Luxury-car brands that failed to fire
Toyota’s Lexus premium brand has had a pretty rough time establishing itself as a serious player in the luxury segment, but is largely there now. In fact, it’s one of the few luxury brands from mainstream car manufacturers that has actually worked out. But over-reaching is all too common among the industry. Today, we look at another five luxury brands that haven’t fired.
Honda was the first Japanese brand to give the luxury thing a go when it launched Acura in the US and Canada in 1986. While the Acura brand is much loved by its fans, it has failed to get a decent foothold, mainly because its cars are pretty much just rebadged Hondas – as opposed to genuine luxury cars. In its first full year of sales Acura sold 109,470 vehicles in the US, rising to 143,708 in 1991. Last year it sold 161,360 vehicles. That’s not a lot of growth in 26 years.
From the late-1980s Mazda had a crack at a luxury brand in the Japanese domestic market with Efini. By 1991 Efini had absorbed Mazda’s other sub-brands Eunos and Autozam, but still largely failed to amount to much of anything. Again, this was because Efini cars were really standard Mazdas with a different badge, although dealerships did sell the Citroen Xantia and XM near the end. Can’t imagine why that didn’t work.
In 1987 Austin Rover Cars of North America (there’s an unlikely combination of words) launched the Sterling brand to take on the likes of Acura. Yes, that’s right: Sterling sold a version of the Rover 800 in America to take on Acura’s version of the Honda Legend, which was pretty much the same thing as the 800 anyway. Sales were initially strong, with the Sterling 800 offering a classic ‘‘British interior’’ that appealed to a number of American buyers, but terrible build quality soon ground things to a halt and Sterling was wound up in 1991.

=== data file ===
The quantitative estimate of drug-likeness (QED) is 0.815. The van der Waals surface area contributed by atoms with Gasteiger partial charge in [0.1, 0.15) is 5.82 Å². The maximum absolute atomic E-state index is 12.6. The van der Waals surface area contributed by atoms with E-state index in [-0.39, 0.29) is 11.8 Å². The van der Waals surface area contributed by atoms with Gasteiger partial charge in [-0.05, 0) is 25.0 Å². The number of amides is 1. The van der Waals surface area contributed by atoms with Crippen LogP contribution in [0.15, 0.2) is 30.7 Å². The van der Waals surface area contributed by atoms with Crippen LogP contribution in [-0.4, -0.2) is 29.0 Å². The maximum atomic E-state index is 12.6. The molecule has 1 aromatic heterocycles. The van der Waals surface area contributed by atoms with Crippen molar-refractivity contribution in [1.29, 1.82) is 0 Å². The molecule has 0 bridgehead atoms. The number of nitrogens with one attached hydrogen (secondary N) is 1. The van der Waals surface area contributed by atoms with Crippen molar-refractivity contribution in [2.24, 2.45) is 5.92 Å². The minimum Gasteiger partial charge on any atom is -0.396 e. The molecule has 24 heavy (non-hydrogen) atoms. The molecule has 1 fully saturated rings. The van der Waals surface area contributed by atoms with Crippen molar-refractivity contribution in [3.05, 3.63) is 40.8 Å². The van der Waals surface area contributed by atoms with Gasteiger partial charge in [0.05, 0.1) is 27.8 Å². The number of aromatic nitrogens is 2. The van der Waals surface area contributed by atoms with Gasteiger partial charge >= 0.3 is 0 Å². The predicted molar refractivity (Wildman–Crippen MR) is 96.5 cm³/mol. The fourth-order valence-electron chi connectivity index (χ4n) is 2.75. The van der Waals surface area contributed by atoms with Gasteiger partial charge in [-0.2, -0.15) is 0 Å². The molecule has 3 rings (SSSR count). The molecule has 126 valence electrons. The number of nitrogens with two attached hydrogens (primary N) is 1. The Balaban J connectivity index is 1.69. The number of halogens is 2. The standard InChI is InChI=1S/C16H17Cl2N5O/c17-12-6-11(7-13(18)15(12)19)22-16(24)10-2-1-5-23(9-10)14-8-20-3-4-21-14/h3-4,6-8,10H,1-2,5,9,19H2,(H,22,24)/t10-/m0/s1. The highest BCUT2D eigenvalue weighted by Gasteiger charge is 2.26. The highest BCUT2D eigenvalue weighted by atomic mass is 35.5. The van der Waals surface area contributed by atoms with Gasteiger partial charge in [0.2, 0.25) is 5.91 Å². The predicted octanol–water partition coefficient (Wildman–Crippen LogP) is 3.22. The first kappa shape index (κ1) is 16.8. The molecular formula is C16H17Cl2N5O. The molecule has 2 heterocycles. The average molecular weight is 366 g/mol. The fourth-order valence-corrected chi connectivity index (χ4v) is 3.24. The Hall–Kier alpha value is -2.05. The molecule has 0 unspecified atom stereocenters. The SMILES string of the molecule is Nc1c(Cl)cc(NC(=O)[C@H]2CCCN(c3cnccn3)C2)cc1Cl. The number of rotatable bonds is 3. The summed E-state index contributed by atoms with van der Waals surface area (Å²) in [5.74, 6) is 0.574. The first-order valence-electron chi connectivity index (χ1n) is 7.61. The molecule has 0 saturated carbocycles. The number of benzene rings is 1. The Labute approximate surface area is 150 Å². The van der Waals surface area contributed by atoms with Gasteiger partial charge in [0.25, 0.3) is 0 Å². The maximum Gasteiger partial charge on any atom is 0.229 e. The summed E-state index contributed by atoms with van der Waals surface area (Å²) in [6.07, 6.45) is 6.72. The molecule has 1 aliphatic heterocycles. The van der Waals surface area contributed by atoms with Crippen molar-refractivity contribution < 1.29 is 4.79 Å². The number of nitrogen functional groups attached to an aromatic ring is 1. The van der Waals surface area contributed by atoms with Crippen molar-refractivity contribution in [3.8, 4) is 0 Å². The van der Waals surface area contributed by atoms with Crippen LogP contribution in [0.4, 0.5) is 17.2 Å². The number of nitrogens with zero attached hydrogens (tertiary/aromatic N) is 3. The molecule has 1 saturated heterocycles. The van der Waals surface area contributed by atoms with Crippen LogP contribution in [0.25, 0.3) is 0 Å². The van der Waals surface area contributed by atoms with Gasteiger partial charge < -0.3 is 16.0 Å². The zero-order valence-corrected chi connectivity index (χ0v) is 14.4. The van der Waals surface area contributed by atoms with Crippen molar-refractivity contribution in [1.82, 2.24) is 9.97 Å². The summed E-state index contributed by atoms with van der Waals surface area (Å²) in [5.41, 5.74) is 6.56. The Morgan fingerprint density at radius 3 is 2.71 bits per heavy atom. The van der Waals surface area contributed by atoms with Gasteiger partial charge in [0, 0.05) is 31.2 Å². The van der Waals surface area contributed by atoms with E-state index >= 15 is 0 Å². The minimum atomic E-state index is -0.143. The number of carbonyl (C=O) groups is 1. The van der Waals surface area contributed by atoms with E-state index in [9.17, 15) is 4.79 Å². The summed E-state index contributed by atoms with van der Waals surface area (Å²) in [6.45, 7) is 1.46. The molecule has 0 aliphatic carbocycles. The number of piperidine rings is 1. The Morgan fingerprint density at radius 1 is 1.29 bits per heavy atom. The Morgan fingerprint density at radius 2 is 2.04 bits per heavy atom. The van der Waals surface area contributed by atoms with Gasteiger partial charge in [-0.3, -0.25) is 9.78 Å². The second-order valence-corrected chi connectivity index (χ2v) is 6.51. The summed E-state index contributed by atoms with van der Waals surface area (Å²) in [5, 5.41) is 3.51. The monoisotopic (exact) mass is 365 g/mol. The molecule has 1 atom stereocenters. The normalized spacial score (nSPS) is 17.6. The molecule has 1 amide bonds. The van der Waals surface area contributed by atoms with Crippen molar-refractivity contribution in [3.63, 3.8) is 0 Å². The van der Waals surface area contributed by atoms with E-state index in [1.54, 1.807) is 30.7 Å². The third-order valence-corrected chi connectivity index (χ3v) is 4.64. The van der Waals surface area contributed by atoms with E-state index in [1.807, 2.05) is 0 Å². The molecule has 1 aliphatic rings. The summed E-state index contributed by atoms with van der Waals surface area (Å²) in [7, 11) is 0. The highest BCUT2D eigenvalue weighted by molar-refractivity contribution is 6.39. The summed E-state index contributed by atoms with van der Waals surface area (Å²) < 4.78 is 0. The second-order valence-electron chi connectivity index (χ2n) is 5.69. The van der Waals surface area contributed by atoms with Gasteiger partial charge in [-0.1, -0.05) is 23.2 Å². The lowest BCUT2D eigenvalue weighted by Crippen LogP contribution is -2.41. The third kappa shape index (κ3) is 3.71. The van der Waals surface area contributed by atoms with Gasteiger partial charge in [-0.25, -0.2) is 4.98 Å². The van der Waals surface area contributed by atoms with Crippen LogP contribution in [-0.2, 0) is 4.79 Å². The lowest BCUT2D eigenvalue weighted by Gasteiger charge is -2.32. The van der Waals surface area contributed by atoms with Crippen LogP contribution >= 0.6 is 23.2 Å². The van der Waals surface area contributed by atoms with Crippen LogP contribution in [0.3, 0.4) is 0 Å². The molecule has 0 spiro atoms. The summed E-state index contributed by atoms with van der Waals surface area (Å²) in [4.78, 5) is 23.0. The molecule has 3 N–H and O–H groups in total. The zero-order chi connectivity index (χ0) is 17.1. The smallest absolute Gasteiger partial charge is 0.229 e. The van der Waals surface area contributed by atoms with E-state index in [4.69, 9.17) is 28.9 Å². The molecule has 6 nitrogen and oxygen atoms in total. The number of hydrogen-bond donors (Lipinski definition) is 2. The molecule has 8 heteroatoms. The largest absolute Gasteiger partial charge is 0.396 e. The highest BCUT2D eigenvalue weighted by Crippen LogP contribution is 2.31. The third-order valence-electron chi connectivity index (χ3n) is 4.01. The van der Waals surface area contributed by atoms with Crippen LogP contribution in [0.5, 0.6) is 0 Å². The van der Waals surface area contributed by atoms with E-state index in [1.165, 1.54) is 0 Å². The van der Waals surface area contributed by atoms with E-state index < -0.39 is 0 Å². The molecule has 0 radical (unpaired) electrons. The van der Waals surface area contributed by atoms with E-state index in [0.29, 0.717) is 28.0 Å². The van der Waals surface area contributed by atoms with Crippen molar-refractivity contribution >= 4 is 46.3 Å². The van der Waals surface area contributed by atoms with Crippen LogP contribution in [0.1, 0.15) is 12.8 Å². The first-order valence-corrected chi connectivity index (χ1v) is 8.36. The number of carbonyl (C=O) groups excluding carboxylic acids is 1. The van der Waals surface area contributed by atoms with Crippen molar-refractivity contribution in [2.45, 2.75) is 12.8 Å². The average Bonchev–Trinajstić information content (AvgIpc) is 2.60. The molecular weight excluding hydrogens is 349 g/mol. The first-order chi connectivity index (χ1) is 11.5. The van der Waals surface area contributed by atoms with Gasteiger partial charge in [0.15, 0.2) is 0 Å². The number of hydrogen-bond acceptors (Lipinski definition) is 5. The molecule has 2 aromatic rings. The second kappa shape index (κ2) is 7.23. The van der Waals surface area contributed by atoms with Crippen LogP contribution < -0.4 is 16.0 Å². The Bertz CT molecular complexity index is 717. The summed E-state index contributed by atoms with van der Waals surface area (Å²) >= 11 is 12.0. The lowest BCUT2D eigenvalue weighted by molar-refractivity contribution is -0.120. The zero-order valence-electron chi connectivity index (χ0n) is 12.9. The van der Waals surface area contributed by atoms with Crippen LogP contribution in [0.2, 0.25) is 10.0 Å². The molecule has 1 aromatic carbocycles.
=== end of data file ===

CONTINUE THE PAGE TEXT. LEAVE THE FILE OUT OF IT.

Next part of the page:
In 1985 Ford decided it didn’t have enough confusingly close brands, so launched Merkur through its LincolnMercury division. With the intention of selling European Ford product badged as Merkur, the brand instead went on to become one of the shortest lived marques in US history when Ford pulled the plug in 1989. Merkur sold a neutered version of the Sierra XR4i (the Merkur XR4Ti with a 2.3-litre turbo in place of the 2.8-litre V6) and the Scorpio, but no one cared. Things probably weren’t helped by the fact that Mekur was a very silly name.
Launched by Citroen in 2012, DS is an avant-garde luxury brand trading on the French marque’s rich history. But without the Citroen name. Make sense? No, we can’t figure that one out either. While it produces some very interesting cars, the brand is struggling to make much headway in terms of sales – DS sold 129,000 cars when it launched in 2012 and this has steadily fallen since then to a low of just 85,981 last year. That should probably worry someone. Most likely whoever came up with the idea in the first place.